Friday, July 19, 2013

Abbreviations in Greek minuscule manuscripts

In a 1735 book I found a nice page with a listing of abbreviations in Greek manuscripts. The book is Johannes Alberti, Glossarium Graecum in sacros Novi Foederis libros. Ex MSS. primus edidit, notisque inlustravit ... Accedunt eiusdem miscellanea critica in glossas nomicas, Suidam, Hesychium et index auctorum ex Photii lexico inedito (Leiden: Luchtmans, 1735).
It was really the time that critics such as Wettstein and Alberti started to carefully study minuscule NT manuscripts, and also the additional information found therein, such as scholia and lists, etc..
Of course those scholars had to learn how to read the handwriting. The image below, in a way, records how Alberti did just that.
It is a folded sheet, between the preliminary matter and the first page of the Glossarium proper. I found the book at Google Books (just try "inauthor:alberti intitle:glossarium"), but the table was only partly visible, because the GB operators more often than not do not bother folding out such pages. Luckily, the book is available in various copies, with different ways of folding the page, so that it was possible to reconstruct the complete page.

Wednesday, July 03, 2013

... is in the details

Recently I took a closer look at the title pages of Tischendorf’s seventh and eighth major Greek New Testament edition. As often, the small differences are the most interesting. To name just one: in 1859, Tischendorf edited the text afresh “ad antiquos testes”, “according to old witnesses”; in 1869, the witnesses have become “antiquissimos”, ”the oldest” or ”very old”.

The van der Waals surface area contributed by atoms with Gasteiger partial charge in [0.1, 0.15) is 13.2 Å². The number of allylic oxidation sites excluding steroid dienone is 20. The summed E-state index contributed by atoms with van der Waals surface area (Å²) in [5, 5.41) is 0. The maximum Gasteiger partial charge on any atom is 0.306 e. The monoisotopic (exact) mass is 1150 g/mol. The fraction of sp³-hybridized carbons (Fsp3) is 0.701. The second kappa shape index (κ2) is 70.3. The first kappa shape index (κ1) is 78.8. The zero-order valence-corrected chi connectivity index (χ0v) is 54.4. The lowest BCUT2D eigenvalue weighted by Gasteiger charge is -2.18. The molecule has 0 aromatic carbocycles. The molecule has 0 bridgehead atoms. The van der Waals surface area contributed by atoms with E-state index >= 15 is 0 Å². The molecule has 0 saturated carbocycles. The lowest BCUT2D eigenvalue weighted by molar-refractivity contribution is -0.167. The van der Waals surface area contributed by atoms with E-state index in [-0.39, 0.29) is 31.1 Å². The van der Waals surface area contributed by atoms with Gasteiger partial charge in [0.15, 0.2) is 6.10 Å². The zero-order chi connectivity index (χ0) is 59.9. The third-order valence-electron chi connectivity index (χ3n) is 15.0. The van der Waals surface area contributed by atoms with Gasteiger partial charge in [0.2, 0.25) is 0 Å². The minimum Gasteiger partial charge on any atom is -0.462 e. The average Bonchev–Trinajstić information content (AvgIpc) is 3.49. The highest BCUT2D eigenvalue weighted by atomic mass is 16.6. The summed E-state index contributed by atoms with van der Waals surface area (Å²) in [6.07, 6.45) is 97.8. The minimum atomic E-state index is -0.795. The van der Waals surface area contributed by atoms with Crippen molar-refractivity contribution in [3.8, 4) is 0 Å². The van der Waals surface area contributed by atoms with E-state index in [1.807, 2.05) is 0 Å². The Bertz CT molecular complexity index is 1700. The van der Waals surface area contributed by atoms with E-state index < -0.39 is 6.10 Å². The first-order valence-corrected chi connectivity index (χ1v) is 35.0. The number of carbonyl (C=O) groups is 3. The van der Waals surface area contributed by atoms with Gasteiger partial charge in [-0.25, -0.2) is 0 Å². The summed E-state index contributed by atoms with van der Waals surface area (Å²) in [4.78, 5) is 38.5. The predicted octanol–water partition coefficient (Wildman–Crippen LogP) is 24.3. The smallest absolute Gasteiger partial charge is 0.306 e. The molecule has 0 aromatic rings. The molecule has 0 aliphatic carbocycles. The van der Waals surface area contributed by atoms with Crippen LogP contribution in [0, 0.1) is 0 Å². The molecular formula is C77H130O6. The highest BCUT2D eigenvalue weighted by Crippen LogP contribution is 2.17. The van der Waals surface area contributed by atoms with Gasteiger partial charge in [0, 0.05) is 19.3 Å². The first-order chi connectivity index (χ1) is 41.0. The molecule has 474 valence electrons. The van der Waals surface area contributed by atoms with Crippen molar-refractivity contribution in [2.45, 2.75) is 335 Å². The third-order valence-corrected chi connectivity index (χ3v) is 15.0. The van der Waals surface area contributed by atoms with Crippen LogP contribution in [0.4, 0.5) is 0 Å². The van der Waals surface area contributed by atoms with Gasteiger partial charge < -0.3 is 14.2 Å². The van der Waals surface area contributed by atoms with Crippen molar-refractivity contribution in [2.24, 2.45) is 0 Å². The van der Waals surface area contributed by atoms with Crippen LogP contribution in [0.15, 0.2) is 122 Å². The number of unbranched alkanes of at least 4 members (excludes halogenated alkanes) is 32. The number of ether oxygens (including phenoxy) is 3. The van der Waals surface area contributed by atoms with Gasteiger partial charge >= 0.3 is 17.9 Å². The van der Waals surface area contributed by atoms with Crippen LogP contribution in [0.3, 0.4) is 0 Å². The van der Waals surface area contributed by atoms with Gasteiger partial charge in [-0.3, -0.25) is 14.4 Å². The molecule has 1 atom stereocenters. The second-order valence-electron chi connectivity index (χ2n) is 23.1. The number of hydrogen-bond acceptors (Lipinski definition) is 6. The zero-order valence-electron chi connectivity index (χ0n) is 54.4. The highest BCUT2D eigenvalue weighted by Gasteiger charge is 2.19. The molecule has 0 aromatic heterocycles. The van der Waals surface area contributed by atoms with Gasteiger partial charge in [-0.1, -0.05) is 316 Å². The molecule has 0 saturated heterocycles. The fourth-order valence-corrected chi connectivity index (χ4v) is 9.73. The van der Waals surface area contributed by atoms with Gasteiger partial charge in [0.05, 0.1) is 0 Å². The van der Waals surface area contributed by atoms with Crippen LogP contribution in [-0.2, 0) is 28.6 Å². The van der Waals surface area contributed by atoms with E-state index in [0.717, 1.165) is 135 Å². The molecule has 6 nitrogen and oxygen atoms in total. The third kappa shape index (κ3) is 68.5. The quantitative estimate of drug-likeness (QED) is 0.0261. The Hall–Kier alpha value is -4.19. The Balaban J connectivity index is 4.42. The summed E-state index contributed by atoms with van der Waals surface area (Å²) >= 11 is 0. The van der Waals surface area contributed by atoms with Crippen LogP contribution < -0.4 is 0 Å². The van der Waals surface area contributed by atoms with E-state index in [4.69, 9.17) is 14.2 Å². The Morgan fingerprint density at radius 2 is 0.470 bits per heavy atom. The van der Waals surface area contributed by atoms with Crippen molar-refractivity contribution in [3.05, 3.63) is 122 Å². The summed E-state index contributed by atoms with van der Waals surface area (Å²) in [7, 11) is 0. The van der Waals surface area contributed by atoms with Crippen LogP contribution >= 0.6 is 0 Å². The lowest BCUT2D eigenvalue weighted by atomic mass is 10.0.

Tischendorf, Title page 1859 and 1869
While it is not difficult to guess what prompted the change, it is nice to observe its traces even on the respective title pages.

Another example? Another example:
Griesbach, Title pages 1777 and 1796
Griesbach’s first and second editions of 1777 and 1796, respectively (the dates are for the first volume only).
The change that caught my eye was between “emendavit” in 1777 and “recensuit” in 1796. Would it be too far-fetched to see the latter as an indication of things to come in the 19th century?
In any case, it is the term used by Tischendorf as well.

There is also a nice parallel in another change: it would seem that the less a scholar's name is established, the more important it is to include any marks of distinction that may apply ...

[For Tischendorf: HT Bart Kamphuis]